Pimples, no matter how frequently you experience them, can be frustrating. Waking up to a new red bump on your skin can be discouraging. Some people familiar with this experience are dealing with chronic acne. Others are experiencing occasional breakouts.
Occasional breakouts and chronic acne aren’t the same. We’re breaking down the difference between chronic acne and occasional breakouts so you can better understand what’s happening with your skin and how to treat it.
What Is Acne?
Acne refers to chronic blemishes that appear on the skin, often the face but also on the back, chest, or shoulders, as a result of clogged pores and bacteria. Pores on the skin can become clogged as a result of excess oil on the skin or dead skin cells. Bacteria can feed on excess oil on the skin and contribute to increased inflammation and worsened acne symptoms.
Two common forms of acne are acne vulgaris and cystic acne. While the terms “acne,” “breakouts,” “pimples,” and “blemishes” are often used interchangeably they don’t all refer to the same type of bumps on the skin.
Does Everyone Who Experiences Breakouts Have Acne?
Not everyone who experiences breakouts has acne. Breakouts, also sometimes referred to as pimples or blemishes, are a symptom of acne. However, many people who do not have acne experience occasional blemishes.
What is Chronic Acne?
Chronic acne is an inflammatory skin condition that results in pimples and breakouts. Blemishes can disappear and reappear over long periods of time. Chances are, when you’re experiencing chronic acne, you have at least one blemish on your skin at any given time. Acne-prone skin can’t necessarily be cured, but it can be managed so you’re not experiencing frequent blemishes.
Most people with acne-prone skin have a genetic predisposition to it. When genetics are at play, acne management will likely always be a part of their skincare routine.
Chronic acne can also be caused by hormonal fluctuations that take place during different stages of your life. Changes in hormones are one of the key reasons the majority of teenagers often experience acne. It’s the same reason you may also experience acne in your 20s as your body prepares for peak childbearing years, or in your 40s and 50s during perimenopause as well as menopause.
While acne causes long-lasting and frequent blemishes, occasional breakouts result in pimples here and there. Likely, you have long periods of clear skin punctuated by occasional blemishes. These pimples are often caused by external factors such as bacteria on your phone or pillowcase, hard water, skincare products that clog your pores, or haircare products your skin doesn’t agree with.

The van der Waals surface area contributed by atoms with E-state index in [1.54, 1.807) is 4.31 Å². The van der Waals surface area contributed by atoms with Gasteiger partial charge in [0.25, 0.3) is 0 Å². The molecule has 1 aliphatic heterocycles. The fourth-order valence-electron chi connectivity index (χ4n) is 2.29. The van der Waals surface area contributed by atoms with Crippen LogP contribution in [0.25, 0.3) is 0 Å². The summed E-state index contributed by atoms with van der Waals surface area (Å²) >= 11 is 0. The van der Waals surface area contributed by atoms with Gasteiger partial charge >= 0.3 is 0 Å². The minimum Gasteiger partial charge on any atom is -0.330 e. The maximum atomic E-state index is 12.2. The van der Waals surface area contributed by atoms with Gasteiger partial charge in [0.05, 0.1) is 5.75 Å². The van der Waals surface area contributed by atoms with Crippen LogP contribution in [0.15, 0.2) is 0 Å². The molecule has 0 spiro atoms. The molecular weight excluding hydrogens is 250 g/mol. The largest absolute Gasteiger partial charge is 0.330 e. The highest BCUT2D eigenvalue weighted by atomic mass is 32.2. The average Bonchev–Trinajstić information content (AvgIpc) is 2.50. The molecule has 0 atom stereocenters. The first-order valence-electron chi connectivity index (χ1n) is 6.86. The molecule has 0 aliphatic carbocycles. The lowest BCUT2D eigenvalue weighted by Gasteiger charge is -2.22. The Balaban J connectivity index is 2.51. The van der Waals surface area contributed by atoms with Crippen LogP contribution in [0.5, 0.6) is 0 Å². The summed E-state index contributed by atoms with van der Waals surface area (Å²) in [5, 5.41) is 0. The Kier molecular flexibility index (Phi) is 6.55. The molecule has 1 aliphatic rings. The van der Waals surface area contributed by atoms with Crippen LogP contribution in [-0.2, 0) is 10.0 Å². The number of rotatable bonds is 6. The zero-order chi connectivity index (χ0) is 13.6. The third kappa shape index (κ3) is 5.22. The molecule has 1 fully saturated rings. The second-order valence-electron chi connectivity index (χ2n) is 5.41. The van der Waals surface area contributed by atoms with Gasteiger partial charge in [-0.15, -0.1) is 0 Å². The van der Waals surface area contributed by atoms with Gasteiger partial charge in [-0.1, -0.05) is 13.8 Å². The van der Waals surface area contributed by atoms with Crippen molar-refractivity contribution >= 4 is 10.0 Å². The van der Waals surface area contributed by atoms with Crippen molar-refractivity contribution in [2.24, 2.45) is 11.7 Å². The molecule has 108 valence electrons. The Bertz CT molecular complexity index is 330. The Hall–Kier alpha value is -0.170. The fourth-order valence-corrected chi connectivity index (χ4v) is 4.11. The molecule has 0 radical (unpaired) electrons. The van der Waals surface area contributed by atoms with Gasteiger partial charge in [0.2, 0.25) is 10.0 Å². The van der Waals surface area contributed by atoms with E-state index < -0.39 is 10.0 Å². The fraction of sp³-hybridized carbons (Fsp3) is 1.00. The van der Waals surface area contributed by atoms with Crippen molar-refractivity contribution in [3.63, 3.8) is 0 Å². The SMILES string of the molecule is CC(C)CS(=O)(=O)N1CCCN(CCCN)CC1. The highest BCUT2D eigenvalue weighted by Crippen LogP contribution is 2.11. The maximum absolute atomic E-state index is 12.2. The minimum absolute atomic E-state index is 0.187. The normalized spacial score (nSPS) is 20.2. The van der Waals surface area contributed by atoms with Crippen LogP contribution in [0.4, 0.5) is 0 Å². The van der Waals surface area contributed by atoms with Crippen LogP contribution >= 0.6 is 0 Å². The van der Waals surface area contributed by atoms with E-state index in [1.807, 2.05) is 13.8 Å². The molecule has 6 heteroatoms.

How Do I Know Which I Have?
You can distinguish between breakouts and acne by evaluating how frequently you have a pimple or pimples on the skin. If you experience a few blemishes that come and go, you’re likely experiencing occasional breakouts. If you always seem to have some sort of blemish on the skin, you’re probably dealing with acne. If you aren’t sure, visit a board-certified dermatologist, who can offer a formal diagnosis and discuss treatment options.
How to Treat Chronic Acne?
Treating chronic acne can be broken down into two phases:
The clearing phase of treatment focuses on controlling current breakouts. Possible options for this phase may include oral antibiotics, birth control pills, isotretinoin, spot treatment with retinoids, salicylic acid, or benzoyl peroxide, and taming inflammation with Gladskin’s Blemish Gel with Micreobalance®.
It’s important to discuss the possible benefits and side effects of each option with your primary healthcare provider or a board-certified dermatologist.
Once the clearing phase is complete, it's time to transition to the maintenance phase, which focuses on keeping your skin clear. Preserving bacterial balance in your skin microbiome is a major factor in keeping your skin blemish-free.
Gladskin’s Blemish Gel tames inflammation by balancing your skin’s microbiome and helping good bacteria thrive. It is a gentle and effective option for acne-prone skin in the clearing and maintenance phases.
How to Treat Occasional Breakouts?
A large part of treating periodic breakouts is actually about prevention. To help prevent blemishes from showing up on occasion, make sure you’re effectively cleansing the skin in the morning and night. Be careful not to use a harsh cleanser that strips the skin of its natural protective oil. Instead, opt for a gentle, hypoallergenic cleanser that nourishes the skin and maintains its microbiome and barrier.
In addition to cleansing the skin, wash and wipe down items that come into contact with your face. You’ll want to regularly wash makeup brushes and pillowcases and wipe down your cell phone screen.
Anything that comes into contact with your skin can influence your chances of experiencing a breakout. If you’re trying new skincare products, introduce one product at a time, pay attention to the ingredients, and notice how your skin reacts.
Knowing the Difference: Chronic Acne vs. the Occasional Breakout
Understanding the difference between chronic acne and occasional breakouts will help you better understand how best to support your skin health. Whether you’re experiencing the occasional blemish or full-blown chronic acne with continuous breakouts, pimples are frustrating. We’re here to help. Gladskin Blemish Gel can support the health of your skin and reduce the appearance of blemishes no matter how frequently you’re experiencing them.